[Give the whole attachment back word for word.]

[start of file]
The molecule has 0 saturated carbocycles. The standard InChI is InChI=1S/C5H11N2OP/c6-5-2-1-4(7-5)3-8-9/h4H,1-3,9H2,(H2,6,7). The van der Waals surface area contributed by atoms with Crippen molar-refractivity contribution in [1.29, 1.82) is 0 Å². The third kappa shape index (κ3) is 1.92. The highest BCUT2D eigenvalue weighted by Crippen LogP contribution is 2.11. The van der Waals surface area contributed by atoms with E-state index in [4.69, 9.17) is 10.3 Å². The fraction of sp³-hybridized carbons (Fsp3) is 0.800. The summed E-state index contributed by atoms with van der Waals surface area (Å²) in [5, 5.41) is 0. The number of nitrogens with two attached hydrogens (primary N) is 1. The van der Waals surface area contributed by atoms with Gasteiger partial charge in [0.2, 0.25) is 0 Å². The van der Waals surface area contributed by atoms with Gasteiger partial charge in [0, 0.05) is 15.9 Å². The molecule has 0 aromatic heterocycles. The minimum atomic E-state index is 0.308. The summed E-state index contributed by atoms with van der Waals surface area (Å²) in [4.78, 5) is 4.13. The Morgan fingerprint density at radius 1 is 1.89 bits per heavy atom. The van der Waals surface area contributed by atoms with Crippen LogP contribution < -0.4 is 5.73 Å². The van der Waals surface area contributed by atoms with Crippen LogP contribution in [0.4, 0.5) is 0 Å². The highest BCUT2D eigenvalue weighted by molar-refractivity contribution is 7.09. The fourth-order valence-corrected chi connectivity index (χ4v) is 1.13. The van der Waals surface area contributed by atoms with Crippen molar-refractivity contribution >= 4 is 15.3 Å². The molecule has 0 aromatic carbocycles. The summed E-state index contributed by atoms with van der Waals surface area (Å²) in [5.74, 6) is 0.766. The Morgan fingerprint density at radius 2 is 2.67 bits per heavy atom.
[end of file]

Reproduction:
The molecule has 0 saturated carbocycles. The standard InChI is InChI=1S/C5H11N2OP/c6-5-2-1-4(7-5)3-8-9/h4H,1-3,9H2,(H2,6,7). The van der Waals surface area contributed by atoms with Crippen molar-refractivity contribution in [1.29, 1.82) is 0 Å². The third kappa shape index (κ3) is 1.92. The highest BCUT2D eigenvalue weighted by Crippen LogP contribution is 2.11. The van der Waals surface area contributed by atoms with E-state index in [4.69, 9.17) is 10.3 Å². The fraction of sp³-hybridized carbons (Fsp3) is 0.800. The summed E-state index contributed by atoms with van der Waals surface area (Å²) in [5, 5.41) is 0. The number of nitrogens with two attached hydrogens (primary N) is 1. The van der Waals surface area contributed by atoms with Gasteiger partial charge in [0.2, 0.25) is 0 Å². The van der Waals surface area contributed by atoms with Gasteiger partial charge in [0, 0.05) is 15.9 Å². The molecule has 0 aromatic heterocycles. The minimum atomic E-state index is 0.308. The summed E-state index contributed by atoms with van der Waals surface area (Å²) in [4.78, 5) is 4.13. The Morgan fingerprint density at radius 1 is 1.89 bits per heavy atom. The van der Waals surface area contributed by atoms with Crippen LogP contribution < -0.4 is 5.73 Å². The van der Waals surface area contributed by atoms with Crippen LogP contribution in [0.4, 0.5) is 0 Å². The highest BCUT2D eigenvalue weighted by molar-refractivity contribution is 7.09. The fourth-order valence-corrected chi connectivity index (χ4v) is 1.13. The van der Waals surface area contributed by atoms with Crippen molar-refractivity contribution >= 4 is 15.3 Å². The molecule has 0 aromatic carbocycles. The summed E-state index contributed by atoms with van der Waals surface area (Å²) in [5.74, 6) is 0.766. The Morgan fingerprint density at radius 2 is 2.67 bits per heavy atom.